Unfortunately, while Demosthenes’ determination helps him become a hero, Daedalus’ effort culminates in tragedy, instead. Never giving up, Demosthenes takes his guardians to court and defeats them, recovering much of his lost fortune in the process. Still not satisfied, he refines his craft, and, according to Haaren, “in this way the awkward boy who had been laughed out of the assembly became in time the greatest orator of Athens. Not only was Demosthenes a graceful orator, but he was wise and patriotic. He soon acquired great influence in Athens and became one of the ten official orators.” Essentially, Demosthenes’ determination earns him not only justice, but also respect. On the contrary, though, Daedalus’ determination leads to Icarus’ death. Awed by the freedom of flight, Icarus ignores his father’s warning and flies too close to the heavens. Tragically, the warmth of the sun melts the wax in Icarus’ wings, and he plunges to his death in the waters surrounding the island. Yes, Daedalus escapes, but he does so alone, without his son, which is a hollow victory. In fact, describing Daedalus’ response to his son’s death, Peabody notes that “[Daedalus], in heavy grief, went to the temple of Apollo in Sicily, and there hung up his wings as an offering. Never again did he attempt to fly.” In effect, Icarus’

(next)


reckless disregard for rules spoils the virtue of his father’s resolve, so Daedalus humbly offers his wings, the symbol of his creativity and determination, to the god of the sun, Apollo, suggesting that Daedalus believes his flight to have been an act of hubris. He learns, in essence, that his determination has brought him, by flying like a god and his son, by flying so close to the sun too far. So, while Demosthenes’ determination makes him a hero, Daedalus, by contrast, is a tragic figure.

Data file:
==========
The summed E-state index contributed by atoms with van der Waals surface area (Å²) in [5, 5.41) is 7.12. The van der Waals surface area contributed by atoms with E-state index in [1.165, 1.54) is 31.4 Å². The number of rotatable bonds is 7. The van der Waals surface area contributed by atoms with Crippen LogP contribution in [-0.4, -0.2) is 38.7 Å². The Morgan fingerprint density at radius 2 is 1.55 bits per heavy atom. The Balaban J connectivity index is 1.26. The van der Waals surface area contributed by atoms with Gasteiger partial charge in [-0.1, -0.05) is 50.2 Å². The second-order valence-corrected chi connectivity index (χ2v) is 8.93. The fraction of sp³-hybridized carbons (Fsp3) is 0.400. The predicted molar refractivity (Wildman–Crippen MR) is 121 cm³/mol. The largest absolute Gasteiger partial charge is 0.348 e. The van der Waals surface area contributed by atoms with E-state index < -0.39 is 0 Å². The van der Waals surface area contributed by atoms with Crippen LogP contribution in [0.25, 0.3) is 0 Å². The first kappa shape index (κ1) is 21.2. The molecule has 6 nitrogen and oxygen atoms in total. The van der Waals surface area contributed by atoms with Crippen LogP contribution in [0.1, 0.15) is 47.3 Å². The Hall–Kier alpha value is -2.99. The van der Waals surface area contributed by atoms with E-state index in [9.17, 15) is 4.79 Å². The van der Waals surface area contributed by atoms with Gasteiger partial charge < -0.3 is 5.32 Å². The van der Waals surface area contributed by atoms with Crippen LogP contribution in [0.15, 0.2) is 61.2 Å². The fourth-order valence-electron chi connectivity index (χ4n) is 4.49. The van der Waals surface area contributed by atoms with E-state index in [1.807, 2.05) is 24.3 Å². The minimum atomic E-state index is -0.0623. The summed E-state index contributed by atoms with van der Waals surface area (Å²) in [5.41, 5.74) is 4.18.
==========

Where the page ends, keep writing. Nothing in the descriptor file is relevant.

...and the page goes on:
Overall, these stories depict determination as an impressive strategy for facing obstacles but not as a perfect solution to the characters’ conflicts. Essentially, when the ancient Greeks Demosthenes and Daedalus display their grit, they reveal that hard work and a strong will can in fact yield great triumph. However, if not paired with wisdom, patience, and humility, determination can appear, not as an act of virtue or purity, but as greed or obsession by another name.



Subject-by Subject or BLOCK FORM

Ask a random stranger about determination, and she’s likely to extoll its virtues. Drop your head in despair, and you’re just as likely to hear a cheery, “If at first you don’t succeed, try, try again!” But why do we almost universally assume determination is so virtuous, so entirely good and pure? To answer this question, we need only turn to the ancient Greeks. John Haaren’s biography “Demosthenes” and Josephine Preston Peabody’s myth “Daedalus and Icarus” depict characters, both real and imagined, who personify determination. “Demosthenes” recalls the grit of the title character, whose persistence in pursuit of a skill is awe-inspiring. The maze-maker Daedalus shows similarly impressive fortitude in “Daedalus and Icarus.” While these characters are somewhat alike, they are also quite different from each other.

Demosthenes relies on determination to overcome obstacles, and it ultimately leads to his triumph. Demosthenes loses his fortune to his legal guardians, who steal it from him. By chance, he witnesses a dazzling legal argument, and it inspires him to become a lawyer. In public speeches, however, Demosthenes encounters many obstacles. He stammers;

(over)